Blogger Linda said...

Miss you Shoosh... I'm waiting to read your blog about this trip... Love you Habeebeh and I wish I was there with you guys..
Khalatu
XOXOXOX

7/03/2008 11:29 AM  
Anonymous nisreen said...

i had the worst experience at the airport in amman too! this was years ago (2004) i think..i am an iraqi american, and it was horrible. i have heard about other iraqis being denied. they wouldn't let my brother and i on the plane either, we fought that for hours and ended up having to catch a different flight the next day..my story doesn't compare to many others i'm sure, but i'll never forget that experience.

7/07/2008 12:02 PM  
Blogger MixMax said...

Hi Attawie, I am not trying to stir things up, or bashing any nationality, besides, reading a post back to the 2'nd of June won't help much, but I if I was in your place I would write it by the word on your blog. I know it is some painful experience. I don't want to be misunderstood and I know that not all Iraqis lived or still living in Jordan gave the nice impression about Iraq and the Iraqis, but it is not your fault to take responsibilities or "the guilt" of some, don't you think?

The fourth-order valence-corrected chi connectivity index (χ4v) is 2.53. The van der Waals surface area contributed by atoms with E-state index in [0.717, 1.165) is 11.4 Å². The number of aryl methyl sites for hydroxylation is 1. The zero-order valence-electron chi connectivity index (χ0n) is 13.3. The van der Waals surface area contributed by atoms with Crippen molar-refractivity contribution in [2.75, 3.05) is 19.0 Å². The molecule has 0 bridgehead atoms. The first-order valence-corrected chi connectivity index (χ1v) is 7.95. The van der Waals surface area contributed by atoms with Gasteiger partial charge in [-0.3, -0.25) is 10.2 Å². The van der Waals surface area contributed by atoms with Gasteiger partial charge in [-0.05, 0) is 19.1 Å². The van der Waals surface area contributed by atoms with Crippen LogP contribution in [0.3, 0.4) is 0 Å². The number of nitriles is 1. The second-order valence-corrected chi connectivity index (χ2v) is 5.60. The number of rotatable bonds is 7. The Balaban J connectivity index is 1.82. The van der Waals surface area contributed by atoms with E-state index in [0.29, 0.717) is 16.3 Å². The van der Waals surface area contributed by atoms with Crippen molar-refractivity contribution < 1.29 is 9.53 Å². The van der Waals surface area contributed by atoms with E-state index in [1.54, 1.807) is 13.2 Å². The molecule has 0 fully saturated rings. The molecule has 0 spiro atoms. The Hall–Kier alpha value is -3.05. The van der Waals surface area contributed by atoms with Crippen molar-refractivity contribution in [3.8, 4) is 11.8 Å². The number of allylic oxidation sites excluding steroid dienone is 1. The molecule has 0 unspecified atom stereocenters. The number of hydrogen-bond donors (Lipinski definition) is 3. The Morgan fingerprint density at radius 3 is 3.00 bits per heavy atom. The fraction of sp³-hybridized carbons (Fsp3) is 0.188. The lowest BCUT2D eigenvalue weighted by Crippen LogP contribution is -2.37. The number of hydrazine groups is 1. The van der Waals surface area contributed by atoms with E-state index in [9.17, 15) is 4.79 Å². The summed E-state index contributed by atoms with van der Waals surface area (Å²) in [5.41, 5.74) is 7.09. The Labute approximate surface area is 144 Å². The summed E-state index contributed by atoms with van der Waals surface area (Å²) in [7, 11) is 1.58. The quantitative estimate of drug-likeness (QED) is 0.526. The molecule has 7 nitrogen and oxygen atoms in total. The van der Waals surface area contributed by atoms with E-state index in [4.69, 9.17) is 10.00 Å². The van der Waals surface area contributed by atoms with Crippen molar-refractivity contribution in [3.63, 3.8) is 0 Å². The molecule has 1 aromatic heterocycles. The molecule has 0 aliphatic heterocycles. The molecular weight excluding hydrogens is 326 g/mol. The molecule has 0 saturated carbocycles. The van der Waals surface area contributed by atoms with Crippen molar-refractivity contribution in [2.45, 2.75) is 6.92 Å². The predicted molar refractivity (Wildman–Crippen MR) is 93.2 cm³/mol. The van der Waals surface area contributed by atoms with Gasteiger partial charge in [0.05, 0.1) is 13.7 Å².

I wrote some time ago about the way Iraqis have been treated when they apply for visit visas to the Netherlands, and it is sad that despite all what they have been through in the past years they are still looked down at... sad but true!
What you have seen and what Iraqis are going through became like a the "way it should attitude towards Iraqis" since the end of 1991 war. You also reminded me of another fellow blogger who has been through a lot of shit when she wanted to work and live in Dubai, Rejected.

Anyway, I wish this time your experience would be different.

8/09/2008 3:32 PM  
Anonymous Smile Therapy said...

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7/01/2014 11:42 PM